Shirley residents and those passing through are amazed at a new wood carving that mysteriously popped up along Highway 14 west of Sooke.
“Most amazing thing I’ve seen for a long time,” said Lyle Murphy, who lives in Shirley and spotted the carving while driving home one day.
Murphy told Michael Estey what he saw, and Estey had to see it for himself. Then he logged onto Facebook and posted a photo, and people were stumped about who did it.
Found near Kirby Creek, the carving is on the left side of the highway Port Renfrew-bound.
“A new magic mountain man,” laughed Murphy.
It turns out it was Ryan Cook, a well-known carver who turned professional in 2013 at the Campbell River Carving Competition, where he took first place.
Now he’s left his mark on the South Island.
“I just was looking as we were coming down into Shirley, and I saw that stump, and it was kind of an eyesore,” Cook told CHEK News. “And it’s such a nice spot there, and I just thought to myself, how cool would it be to have a big face up there?”
Cook’s from Vancouver, is based in Squamish and often visits Vancouver Island. He’s gotten so good at carving that he’s branched out to TV, starring in shows on HGTV and Netflix, including “Carver Kings” and “Saw Dogs.”
But it’s the thrill of it all that he loves most.
“It’s kind of fun because you don’t know if you’re allowed to do it, or you’re not allowed to do it. It’s been well received. I’ve gotten a lot of emails from people in Shirley, which is awesome,” exclaimed Cook.
“Not something I could ever do, that’s for sure. But I certainly admire them and hope more people do them,” said Murphy.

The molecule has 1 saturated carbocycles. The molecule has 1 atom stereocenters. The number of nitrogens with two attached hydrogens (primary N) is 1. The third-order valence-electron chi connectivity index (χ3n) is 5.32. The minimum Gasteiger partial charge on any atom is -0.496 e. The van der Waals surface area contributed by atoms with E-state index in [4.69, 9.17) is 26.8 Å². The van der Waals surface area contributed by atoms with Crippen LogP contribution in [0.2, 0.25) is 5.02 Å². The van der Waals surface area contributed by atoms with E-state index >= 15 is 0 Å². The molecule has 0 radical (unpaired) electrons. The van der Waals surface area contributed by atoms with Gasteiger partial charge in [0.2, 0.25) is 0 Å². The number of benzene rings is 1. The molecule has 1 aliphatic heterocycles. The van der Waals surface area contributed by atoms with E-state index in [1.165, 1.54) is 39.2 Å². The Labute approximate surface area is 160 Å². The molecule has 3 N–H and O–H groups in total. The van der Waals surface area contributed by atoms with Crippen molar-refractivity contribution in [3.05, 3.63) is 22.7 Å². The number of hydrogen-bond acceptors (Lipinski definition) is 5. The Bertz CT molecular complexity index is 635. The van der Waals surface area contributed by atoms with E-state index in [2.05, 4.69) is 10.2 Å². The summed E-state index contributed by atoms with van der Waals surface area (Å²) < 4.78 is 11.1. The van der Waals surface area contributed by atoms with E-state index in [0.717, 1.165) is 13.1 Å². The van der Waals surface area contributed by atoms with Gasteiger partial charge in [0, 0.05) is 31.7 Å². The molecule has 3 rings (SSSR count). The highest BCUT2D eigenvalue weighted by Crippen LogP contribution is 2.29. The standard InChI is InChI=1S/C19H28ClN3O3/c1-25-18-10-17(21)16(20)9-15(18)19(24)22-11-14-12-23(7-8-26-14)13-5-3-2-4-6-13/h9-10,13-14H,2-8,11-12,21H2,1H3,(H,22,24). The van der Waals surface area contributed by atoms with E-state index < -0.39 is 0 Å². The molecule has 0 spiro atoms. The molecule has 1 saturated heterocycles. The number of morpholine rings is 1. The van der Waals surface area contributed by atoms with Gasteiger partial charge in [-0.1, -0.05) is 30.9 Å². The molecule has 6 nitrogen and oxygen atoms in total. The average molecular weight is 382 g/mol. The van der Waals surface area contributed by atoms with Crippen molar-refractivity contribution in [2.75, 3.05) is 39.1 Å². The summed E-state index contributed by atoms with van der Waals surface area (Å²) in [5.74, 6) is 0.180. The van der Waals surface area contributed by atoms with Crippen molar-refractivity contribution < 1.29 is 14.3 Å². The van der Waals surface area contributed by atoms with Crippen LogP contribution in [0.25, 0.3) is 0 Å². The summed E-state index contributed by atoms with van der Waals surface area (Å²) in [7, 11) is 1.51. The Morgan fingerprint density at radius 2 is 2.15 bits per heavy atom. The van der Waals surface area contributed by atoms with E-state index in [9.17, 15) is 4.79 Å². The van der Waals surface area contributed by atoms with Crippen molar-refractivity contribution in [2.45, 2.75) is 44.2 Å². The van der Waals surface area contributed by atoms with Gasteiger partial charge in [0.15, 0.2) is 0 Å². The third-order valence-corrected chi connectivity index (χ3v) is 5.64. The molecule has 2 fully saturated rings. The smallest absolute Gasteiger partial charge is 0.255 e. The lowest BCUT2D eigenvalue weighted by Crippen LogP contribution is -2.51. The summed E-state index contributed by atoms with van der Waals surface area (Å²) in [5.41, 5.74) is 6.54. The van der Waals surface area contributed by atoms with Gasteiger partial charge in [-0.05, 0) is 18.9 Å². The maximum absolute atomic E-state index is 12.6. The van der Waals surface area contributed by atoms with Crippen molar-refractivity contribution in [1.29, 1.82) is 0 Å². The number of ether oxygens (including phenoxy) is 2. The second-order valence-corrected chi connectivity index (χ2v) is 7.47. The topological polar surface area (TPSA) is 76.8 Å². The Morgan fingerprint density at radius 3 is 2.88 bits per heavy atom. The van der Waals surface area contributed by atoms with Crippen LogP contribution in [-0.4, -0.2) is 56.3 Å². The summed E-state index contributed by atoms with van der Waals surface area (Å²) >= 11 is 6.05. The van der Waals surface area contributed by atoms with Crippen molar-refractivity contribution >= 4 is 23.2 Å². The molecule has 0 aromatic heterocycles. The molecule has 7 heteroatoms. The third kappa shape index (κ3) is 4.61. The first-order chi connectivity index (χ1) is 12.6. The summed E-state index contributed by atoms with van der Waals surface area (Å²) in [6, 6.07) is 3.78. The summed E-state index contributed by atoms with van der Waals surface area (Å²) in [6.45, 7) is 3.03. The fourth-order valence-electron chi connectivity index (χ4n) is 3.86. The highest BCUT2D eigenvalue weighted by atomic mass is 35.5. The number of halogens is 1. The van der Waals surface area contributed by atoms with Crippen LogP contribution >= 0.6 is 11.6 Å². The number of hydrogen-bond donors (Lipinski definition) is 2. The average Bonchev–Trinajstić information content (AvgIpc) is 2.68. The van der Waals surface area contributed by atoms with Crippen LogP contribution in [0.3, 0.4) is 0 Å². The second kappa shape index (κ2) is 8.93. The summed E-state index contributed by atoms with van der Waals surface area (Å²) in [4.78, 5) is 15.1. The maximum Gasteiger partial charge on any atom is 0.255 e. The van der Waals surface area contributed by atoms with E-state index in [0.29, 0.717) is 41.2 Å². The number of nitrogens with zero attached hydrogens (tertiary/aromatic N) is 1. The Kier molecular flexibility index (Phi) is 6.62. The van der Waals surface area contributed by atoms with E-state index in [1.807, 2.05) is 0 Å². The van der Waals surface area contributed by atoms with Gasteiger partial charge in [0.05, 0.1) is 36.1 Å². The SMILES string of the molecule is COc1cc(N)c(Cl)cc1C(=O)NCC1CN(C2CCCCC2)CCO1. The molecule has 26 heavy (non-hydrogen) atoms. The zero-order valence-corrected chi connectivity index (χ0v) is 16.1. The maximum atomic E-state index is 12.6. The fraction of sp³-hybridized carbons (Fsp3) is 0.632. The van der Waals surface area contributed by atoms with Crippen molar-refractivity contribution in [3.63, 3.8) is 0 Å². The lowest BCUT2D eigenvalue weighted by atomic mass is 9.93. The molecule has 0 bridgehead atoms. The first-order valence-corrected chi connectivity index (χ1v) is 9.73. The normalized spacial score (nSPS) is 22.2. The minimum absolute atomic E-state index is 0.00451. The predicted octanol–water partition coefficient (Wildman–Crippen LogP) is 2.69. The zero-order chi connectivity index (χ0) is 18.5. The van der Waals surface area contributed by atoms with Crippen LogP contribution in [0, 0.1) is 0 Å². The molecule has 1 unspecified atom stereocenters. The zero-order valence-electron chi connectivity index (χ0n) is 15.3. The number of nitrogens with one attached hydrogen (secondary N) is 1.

“A little attraction…”
So a few weeks ago, Cook got his tools out of his trunk and gave the eight-foot-tall stump a facelift. It only took him an hour and a half, and he’s calling it The Spirit of Shirley.
“A little attraction on the side of the road,” said Estey, who also lives in Shirley. “It adds a little beauty and interest.”
“As an artist, you’re commissioned and told what to do. When I get a chance to do something for myself and for everyone to enjoy, it makes me love the art form in itself,” said Cook. “It’s an amazing thing.”
He takes inspiration from a lesson learned in Squamish, and now he’s reminiscing about the beauty of Shirley.
“I learned that when a tree is dead, and in the Squamish Nation culture, they believe that when you breathe onto the wood, you’re bringing it back to life. For me, that really resonated as a sculpture, and now when I looked at that piece, that tree really needs something,” he added.
“Shirley is such an inspirational spot. I love the food there, the people there, that whole drive is stunning.
“I knew I had to do it.”